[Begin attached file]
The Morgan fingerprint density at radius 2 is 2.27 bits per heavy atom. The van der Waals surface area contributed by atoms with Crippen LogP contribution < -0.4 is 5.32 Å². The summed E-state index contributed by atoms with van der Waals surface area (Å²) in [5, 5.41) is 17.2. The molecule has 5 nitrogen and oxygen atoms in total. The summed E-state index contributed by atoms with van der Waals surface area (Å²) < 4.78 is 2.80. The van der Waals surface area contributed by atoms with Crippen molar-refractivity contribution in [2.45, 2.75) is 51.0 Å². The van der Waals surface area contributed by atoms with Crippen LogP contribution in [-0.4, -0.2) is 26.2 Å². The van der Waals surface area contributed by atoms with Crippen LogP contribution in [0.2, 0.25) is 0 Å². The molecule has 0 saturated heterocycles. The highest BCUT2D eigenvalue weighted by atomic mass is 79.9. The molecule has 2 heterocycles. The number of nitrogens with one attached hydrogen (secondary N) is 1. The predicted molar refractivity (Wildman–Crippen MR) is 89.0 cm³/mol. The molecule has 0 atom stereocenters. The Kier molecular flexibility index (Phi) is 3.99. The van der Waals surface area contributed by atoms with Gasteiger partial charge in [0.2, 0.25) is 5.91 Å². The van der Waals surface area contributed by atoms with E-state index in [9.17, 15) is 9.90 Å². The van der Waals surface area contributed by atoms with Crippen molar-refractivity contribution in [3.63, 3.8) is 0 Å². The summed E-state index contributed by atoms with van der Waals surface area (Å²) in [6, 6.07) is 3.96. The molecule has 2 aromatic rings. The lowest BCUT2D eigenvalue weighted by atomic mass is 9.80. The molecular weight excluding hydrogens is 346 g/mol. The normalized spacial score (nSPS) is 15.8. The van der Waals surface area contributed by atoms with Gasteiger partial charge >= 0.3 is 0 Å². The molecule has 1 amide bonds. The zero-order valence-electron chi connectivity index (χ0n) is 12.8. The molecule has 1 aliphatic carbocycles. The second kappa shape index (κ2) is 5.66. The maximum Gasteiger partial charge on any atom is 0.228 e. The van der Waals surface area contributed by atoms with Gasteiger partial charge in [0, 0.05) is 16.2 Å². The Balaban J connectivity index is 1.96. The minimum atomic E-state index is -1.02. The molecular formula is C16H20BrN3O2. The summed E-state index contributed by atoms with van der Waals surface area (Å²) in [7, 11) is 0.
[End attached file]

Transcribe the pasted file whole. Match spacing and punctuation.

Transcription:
The Morgan fingerprint density at radius 2 is 2.27 bits per heavy atom. The van der Waals surface area contributed by atoms with Crippen LogP contribution < -0.4 is 5.32 Å². The summed E-state index contributed by atoms with van der Waals surface area (Å²) in [5, 5.41) is 17.2. The molecule has 5 nitrogen and oxygen atoms in total. The summed E-state index contributed by atoms with van der Waals surface area (Å²) < 4.78 is 2.80. The van der Waals surface area contributed by atoms with Crippen molar-refractivity contribution in [2.45, 2.75) is 51.0 Å². The van der Waals surface area contributed by atoms with Crippen LogP contribution in [-0.4, -0.2) is 26.2 Å². The van der Waals surface area contributed by atoms with Crippen LogP contribution in [0.2, 0.25) is 0 Å². The molecule has 0 saturated heterocycles. The highest BCUT2D eigenvalue weighted by atomic mass is 79.9. The molecule has 2 heterocycles. The number of nitrogens with one attached hydrogen (secondary N) is 1. The predicted molar refractivity (Wildman–Crippen MR) is 89.0 cm³/mol. The molecule has 0 atom stereocenters. The Kier molecular flexibility index (Phi) is 3.99. The van der Waals surface area contributed by atoms with Gasteiger partial charge in [0.2, 0.25) is 5.91 Å². The van der Waals surface area contributed by atoms with E-state index in [9.17, 15) is 9.90 Å². The van der Waals surface area contributed by atoms with Crippen molar-refractivity contribution in [3.63, 3.8) is 0 Å². The summed E-state index contributed by atoms with van der Waals surface area (Å²) in [6, 6.07) is 3.96. The molecule has 2 aromatic rings. The lowest BCUT2D eigenvalue weighted by atomic mass is 9.80. The molecular weight excluding hydrogens is 346 g/mol. The normalized spacial score (nSPS) is 15.8. The van der Waals surface area contributed by atoms with Gasteiger partial charge >= 0.3 is 0 Å². The molecule has 1 amide bonds. The zero-order valence-electron chi connectivity index (χ0n) is 12.8. The molecule has 1 aliphatic carbocycles. The second kappa shape index (κ2) is 5.66. The maximum Gasteiger partial charge on any atom is 0.228 e. The van der Waals surface area contributed by atoms with Gasteiger partial charge in [0, 0.05) is 16.2 Å². The Balaban J connectivity index is 1.96. The minimum atomic E-state index is -1.02. The molecular formula is C16H20BrN3O2. The summed E-state index contributed by atoms with van der Waals surface area (Å²) in [7, 11) is 0.